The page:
Allows a job to check out sources from multiple SCM providers.
This plugin is more of a proof-of-concept than a robust and fully functional component. It does work in my particular build environment, and is meant to serve as a demonstration of what might be possible with more work. It was inspired by issue #7155 requesting multiple repository checkouts for Mercurial similar to what is possible with the Subversion plugin. It's currently implemented as a plugin, but if enough people find it useful, I think the idea would work better in the Jenkins core.
We are a small team and have been using Subversion which has been adequate for our needs. However, I wanted to experiment with distributed VCS systems, so I tried using Mercurial for a medium-sided update to one of our projects and enjoyed it very much. Everything went great until I got to the Jenkins build part. Our projects are small to mid-sized and are usually structured like:
The in-house library is built by an upstream job, but the 3rd-party dependencies are checked out as part of the build. With subversion, we could check each one out individually, and initially I thought this is what I wanted for Mercurial as well. However, quite often we have the entire source for the library checked in, but the build really only needs a single dll or jar. Since Mercurial doesn't support partial clones, it now seems better to leave these in subversion since they're rarely changed and we can check out just the parts needed during a build.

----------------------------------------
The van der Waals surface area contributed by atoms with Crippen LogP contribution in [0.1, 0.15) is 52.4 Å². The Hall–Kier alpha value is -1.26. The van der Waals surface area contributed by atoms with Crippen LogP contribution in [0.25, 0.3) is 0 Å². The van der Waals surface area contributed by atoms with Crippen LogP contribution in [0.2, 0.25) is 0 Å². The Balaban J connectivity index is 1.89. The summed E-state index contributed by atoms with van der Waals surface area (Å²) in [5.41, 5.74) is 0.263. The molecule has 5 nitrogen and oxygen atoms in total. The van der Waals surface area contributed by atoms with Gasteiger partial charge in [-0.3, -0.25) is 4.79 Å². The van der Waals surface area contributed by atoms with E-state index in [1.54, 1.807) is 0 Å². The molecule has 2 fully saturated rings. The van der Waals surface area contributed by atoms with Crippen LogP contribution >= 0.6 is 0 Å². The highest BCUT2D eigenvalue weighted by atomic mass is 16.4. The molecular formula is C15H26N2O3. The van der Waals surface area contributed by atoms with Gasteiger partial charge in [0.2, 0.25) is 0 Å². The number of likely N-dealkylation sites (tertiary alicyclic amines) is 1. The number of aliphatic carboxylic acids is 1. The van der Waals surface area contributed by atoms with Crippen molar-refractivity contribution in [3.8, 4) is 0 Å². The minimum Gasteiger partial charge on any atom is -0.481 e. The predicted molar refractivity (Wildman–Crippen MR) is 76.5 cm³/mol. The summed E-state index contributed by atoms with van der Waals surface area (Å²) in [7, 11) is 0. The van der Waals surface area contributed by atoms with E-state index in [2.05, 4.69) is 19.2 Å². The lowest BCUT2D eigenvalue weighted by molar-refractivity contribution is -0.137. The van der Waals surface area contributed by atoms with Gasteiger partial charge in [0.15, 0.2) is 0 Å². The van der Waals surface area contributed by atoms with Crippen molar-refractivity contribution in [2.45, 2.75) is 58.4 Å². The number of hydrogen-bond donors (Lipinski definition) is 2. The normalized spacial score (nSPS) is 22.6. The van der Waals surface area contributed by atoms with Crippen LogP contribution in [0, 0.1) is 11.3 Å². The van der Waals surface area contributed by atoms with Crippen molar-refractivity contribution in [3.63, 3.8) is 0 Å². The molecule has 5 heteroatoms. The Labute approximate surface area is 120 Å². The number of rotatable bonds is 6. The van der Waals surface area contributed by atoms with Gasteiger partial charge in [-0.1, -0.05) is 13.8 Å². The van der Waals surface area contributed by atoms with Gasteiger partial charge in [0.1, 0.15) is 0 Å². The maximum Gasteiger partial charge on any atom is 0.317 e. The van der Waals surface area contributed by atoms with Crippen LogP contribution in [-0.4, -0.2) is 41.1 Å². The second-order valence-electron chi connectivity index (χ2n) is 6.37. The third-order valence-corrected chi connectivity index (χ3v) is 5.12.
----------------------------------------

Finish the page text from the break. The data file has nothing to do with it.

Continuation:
I googled for solutions, but the ones I found all seemed to have limitations compared to the working and adequate subversion solution:
In the SCM section of the Jenkins job configuration screen, choose 'Multiple SCMs'. You'll then see a drop-down list of the available SCM plugins which can be configured similar to the way build steps are configured for a freestyle job. When chosen, each SCM plugin will present its normal set of configuration options.
Make sure each SCM checkout is done in a separate sub-directory of the workspace to avoid conflicts between the SCM providers. If using Mercurial, this option is hidden in the 'Advanced' section, so don't forget to configure it.
If changing the SCM provider for an existing job, I recommend wiping out the workspace.
The implementation was easier than I originally expected, and learned a lot along the way. It basically serves as a proxy between Jenkins and existing SCM plugins. The job configuration panel uses a hetero-list similar to the build steps section. That way, all the configuration options are handled by the real SCM plugins. For the actual SCM functions, it pretty much just iterates over each configured SCM plugin and forwards the request. There is some messiness in dealing with changelogs, but it's not too bad.
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